Andy, I think we are using


I think we are using two different definitions of "rational." You are using it to mean "pure reason or pure logic, but not emotion." I am using it in the economic sense as "acting to satisfy one's subjectively held values." Values themselves are nothing more than feelings; if it is rational to purchase a candy bar because it makes you happy, then it is certainly rational to give to charity if it makes you happy.

Micha, It all depends on


It all depends on what your goal is. Is your root reason for giving to charity (or buying 500 pairs of Nike's)

A) It makes you feel good to give to charity.
B) It makes you feel good to help people.

Both goals can be rationally pursued, but (B) takes more work, and the two may not be compatible, depending on the charity (or like of "sweatshop" products) you choose.

Micha, I would love to see


I would love to see your reply to your Aunt! :)

Michi, Here is part of what


Here is part of what I wrote back:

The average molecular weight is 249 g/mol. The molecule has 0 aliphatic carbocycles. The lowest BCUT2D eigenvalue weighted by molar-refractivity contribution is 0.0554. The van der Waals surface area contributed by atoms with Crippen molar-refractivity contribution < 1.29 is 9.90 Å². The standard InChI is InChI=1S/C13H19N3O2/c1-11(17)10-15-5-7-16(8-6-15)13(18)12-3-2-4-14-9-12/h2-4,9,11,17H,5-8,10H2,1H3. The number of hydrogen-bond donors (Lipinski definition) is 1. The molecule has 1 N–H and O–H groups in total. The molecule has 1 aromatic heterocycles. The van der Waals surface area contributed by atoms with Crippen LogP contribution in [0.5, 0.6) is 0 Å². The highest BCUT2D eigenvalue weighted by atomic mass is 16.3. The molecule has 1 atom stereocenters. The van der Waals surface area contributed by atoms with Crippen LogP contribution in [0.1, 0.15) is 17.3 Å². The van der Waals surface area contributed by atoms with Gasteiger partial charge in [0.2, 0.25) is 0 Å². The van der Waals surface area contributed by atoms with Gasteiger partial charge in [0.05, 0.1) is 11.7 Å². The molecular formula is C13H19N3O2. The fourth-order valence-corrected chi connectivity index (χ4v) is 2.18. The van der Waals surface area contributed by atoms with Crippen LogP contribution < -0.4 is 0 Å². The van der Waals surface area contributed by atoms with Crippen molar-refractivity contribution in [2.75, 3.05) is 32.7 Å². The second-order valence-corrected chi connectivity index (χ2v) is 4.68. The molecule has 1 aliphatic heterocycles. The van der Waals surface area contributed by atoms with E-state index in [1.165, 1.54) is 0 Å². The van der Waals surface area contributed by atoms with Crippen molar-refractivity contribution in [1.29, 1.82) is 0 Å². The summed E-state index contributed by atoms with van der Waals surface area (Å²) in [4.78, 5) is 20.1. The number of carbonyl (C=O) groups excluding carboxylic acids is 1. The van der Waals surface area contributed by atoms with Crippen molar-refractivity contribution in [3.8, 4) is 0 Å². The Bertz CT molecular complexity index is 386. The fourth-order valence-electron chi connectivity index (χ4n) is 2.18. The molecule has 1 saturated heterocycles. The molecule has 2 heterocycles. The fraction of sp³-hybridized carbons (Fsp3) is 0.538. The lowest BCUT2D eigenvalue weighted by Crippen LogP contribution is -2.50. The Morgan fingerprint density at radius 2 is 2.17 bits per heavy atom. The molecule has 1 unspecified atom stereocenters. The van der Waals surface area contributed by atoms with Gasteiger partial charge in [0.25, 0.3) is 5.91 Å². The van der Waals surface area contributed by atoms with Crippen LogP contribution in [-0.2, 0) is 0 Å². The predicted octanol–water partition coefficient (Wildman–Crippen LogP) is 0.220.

I am indeed against government intervention into the economy. Although child labor is horrible, the available alternatives are even
    worse. As bad as children working in a factory for long hours under terrible conditions sounds to us, the alternative is often child prostitution, rummaging through garbage, or severe malnutrition. American and European companies who outsource their labor to factories in third-world countries pay more than the local wage, which is how they are able to attract workers from other opportunities. As more and more companies outsource their labor to these countries. competition for labor increases, which raises the wage level. When a country's level of wealth is high enough, parents are able to support their families without having to rely on their children's labor as well. So don't feel guilty when you purchase clothes and appliances made in third-world countries by children working in factories; know that what you are doing is the best way to help those children.

    Here is an interesting article on the issue from the NY Times:

"...if it is rational to

"...if it is rational to purchase a candy bar because it makes you happy, then it is certainly rational to give to charity if it makes you happy.

In the same sense that it's rational to vote for wealth redistribution if it makes you feel happy.

"Replace ?purchase products

"Replace ?purchase products made with sweatshop labor? with ?vote for Libertarian candidates for public office? and you?ve got an interesting argument here for encouraging people to vote Libertarian."

Or Republican. Or Democrat.

You're right that the argument is the same, but it's a lousy argument.

Collective action!

Collective action! Gasp!